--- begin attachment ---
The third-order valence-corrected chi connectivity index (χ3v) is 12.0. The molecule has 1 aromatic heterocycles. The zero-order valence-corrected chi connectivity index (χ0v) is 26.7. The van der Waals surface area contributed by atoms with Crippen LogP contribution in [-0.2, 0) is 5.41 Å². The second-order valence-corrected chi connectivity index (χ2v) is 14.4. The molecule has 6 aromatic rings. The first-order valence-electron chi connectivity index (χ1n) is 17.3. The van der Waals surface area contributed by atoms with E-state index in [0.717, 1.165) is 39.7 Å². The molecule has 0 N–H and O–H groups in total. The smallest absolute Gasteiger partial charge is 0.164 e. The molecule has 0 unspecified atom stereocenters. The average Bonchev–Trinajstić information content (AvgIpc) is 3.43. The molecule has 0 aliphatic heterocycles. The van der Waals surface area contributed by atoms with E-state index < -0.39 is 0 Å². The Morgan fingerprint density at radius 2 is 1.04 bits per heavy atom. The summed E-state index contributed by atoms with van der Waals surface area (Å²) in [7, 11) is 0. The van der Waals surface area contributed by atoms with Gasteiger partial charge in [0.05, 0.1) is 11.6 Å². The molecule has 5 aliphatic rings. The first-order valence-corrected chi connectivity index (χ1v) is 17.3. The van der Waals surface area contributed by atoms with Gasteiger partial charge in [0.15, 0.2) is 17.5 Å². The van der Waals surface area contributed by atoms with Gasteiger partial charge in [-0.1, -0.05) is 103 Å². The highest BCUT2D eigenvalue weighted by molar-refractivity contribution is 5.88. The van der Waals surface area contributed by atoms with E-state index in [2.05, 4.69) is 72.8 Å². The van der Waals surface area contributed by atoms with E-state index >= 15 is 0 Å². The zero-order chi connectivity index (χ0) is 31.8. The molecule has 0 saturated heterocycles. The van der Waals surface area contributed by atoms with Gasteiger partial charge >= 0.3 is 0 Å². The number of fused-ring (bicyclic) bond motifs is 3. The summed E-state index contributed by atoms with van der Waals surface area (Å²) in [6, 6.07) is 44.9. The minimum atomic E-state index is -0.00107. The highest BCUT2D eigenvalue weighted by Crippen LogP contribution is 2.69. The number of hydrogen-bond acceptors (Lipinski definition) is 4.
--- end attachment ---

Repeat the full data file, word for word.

The third-order valence-corrected chi connectivity index (χ3v) is 12.0. The molecule has 1 aromatic heterocycles. The zero-order valence-corrected chi connectivity index (χ0v) is 26.7. The van der Waals surface area contributed by atoms with Crippen LogP contribution in [-0.2, 0) is 5.41 Å². The second-order valence-corrected chi connectivity index (χ2v) is 14.4. The molecule has 6 aromatic rings. The first-order valence-electron chi connectivity index (χ1n) is 17.3. The van der Waals surface area contributed by atoms with E-state index in [0.717, 1.165) is 39.7 Å². The molecule has 0 N–H and O–H groups in total. The smallest absolute Gasteiger partial charge is 0.164 e. The molecule has 0 unspecified atom stereocenters. The average Bonchev–Trinajstić information content (AvgIpc) is 3.43. The molecule has 0 aliphatic heterocycles. The van der Waals surface area contributed by atoms with E-state index < -0.39 is 0 Å². The Morgan fingerprint density at radius 2 is 1.04 bits per heavy atom. The summed E-state index contributed by atoms with van der Waals surface area (Å²) in [7, 11) is 0. The van der Waals surface area contributed by atoms with Gasteiger partial charge in [0.05, 0.1) is 11.6 Å². The molecule has 5 aliphatic rings. The first-order valence-corrected chi connectivity index (χ1v) is 17.3. The van der Waals surface area contributed by atoms with Gasteiger partial charge in [0.15, 0.2) is 17.5 Å². The van der Waals surface area contributed by atoms with Gasteiger partial charge in [-0.1, -0.05) is 103 Å². The highest BCUT2D eigenvalue weighted by molar-refractivity contribution is 5.88. The van der Waals surface area contributed by atoms with E-state index in [2.05, 4.69) is 72.8 Å². The van der Waals surface area contributed by atoms with E-state index >= 15 is 0 Å². The zero-order chi connectivity index (χ0) is 31.8. The molecule has 0 saturated heterocycles. The van der Waals surface area contributed by atoms with Gasteiger partial charge >= 0.3 is 0 Å². The number of fused-ring (bicyclic) bond motifs is 3. The summed E-state index contributed by atoms with van der Waals surface area (Å²) in [6, 6.07) is 44.9. The minimum atomic E-state index is -0.00107. The highest BCUT2D eigenvalue weighted by Crippen LogP contribution is 2.69. The number of hydrogen-bond acceptors (Lipinski definition) is 4.